It’s hard to get better by skiing on your own. Teaching less talented skiers hones your technique, but doesn’t stretch you. So I paid for a private lesson. I’ve wanted a lesson from Elianne “El” Furtney for a decade, but she’s risen way past Level 3 ski instructor and is somewhere up around clinician / district examiner / regional demo team — she teaches the teachers who train ski instructors who teach the common folk. But relaxed ace Tim Reeve, with multiple appearances in Ski Magazine’s “Top 100 instructors in the USA” list, was available.
He mainly focused on my feet. The three parts of a turn are initiation, control phase, and finish, and you use three corresponding parts of your foot: you move onto the toe of your new outside leg to initiate, then ride the arch in the control phase, and finish with your weight towards the heel. In steeps it’s a quick swing from new toe to heel, with very little time spent riding the arch (unless you want to reach mach 3!), but in moderate bumps and easier terrain it’s a long smooth count along your foot. Working from the feet lets you control turn shape; Tim says he visualizes a black curve down the hill and follows it with his feet. I came into the lesson worrying about my upper body position and my left foot railing to the outside thereby blowing the turn; just trying to draw half-circles with my feet made those problems go away! Ding ding, $179 well spent. Maybe less-experienced instructors focus on your arms, upper body and hips because it’s easier to see what those body parts are doing.
In steeps, Tim reminded me to have my upper body facing where I’m going. Thus in aggressive fall-line swing turns, face downhill and reach downhill with the pole plant. I tend to let my skis turn me across the hill, so I need to consciously rotate my upper body opposite to the way my skis turn — “counter-rotation”. Also in steeps, you shouldn’t initiate turns with a step onto the big toe of the new outside ski because that pops you up and away from your skis and your descent. Instead it’s a press toe-and-(immediately)-down! motion. I was completely unable to do this and face downhill at the same time.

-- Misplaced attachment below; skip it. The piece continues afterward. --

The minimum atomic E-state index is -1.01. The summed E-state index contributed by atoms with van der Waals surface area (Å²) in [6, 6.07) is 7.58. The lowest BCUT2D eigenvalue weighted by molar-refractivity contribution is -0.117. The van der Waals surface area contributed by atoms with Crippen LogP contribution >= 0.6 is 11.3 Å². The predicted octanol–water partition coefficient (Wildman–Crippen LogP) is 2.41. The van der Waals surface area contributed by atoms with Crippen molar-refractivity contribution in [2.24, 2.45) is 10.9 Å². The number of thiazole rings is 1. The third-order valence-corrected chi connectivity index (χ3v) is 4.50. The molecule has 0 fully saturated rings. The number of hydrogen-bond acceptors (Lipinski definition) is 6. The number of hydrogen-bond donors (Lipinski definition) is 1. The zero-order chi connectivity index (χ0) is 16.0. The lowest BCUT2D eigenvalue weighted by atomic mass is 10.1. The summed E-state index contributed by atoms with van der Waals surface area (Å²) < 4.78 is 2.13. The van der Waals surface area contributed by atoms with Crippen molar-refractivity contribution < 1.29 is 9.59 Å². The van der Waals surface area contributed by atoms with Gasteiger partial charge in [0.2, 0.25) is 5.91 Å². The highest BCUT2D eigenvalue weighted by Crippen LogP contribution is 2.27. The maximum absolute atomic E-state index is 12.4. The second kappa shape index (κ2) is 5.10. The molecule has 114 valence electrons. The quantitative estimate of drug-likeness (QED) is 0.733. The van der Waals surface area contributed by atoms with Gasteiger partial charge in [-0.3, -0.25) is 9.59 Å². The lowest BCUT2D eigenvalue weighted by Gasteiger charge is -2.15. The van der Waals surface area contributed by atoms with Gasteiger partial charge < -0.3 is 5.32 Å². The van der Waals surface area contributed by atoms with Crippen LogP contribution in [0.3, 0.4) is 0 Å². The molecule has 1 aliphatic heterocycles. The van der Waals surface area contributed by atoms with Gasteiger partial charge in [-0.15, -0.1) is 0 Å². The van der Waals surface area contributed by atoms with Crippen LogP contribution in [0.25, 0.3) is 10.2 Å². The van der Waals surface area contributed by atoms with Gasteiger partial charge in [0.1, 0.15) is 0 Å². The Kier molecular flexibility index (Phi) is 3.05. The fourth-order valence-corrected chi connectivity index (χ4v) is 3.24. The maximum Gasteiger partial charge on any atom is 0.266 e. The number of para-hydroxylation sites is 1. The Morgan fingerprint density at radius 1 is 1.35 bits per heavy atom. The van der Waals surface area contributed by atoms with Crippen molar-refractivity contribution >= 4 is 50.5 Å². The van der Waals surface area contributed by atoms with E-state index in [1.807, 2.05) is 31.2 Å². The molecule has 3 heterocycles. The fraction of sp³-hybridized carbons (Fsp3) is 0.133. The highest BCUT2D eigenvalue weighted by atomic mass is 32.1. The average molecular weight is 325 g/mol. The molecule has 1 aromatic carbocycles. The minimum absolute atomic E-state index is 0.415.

We talked about riding that outside foot and how hard it is for intermediates. You have to put some juice into it, but if you push it away from your body you lose control and end up straight-legged using your hips to turn the back of the ski. I tell skiers to “stub out the cigarette” or “squish the grape under the ball of your foot”, and try to get them to feel the pinch in the hip, lower the outside hand to “pat the dog”, face downhill as the skis turn: all ways to load up the outside foot while still keeping it on edge. Tim keeps it simple: he tells students there’s a skateboard in the driveway and they need to put a foot on it and steer it through a turn; that model of a turn gets you onto the foot without all the complexity.
Actually propelling my upper body into the next perfectly carved turn like a racer didn’t happen (the same missed goal as a previous lesson — skiing is hard!); Tim says that’s timing. And it was a slushy warm afternoon so we didn’t get to work on ice; Tim says that’s just adjusting pressure, maybe even retracting skis. ‘It’s called “the touch”,’ he said, mystically. I’ll get there some day.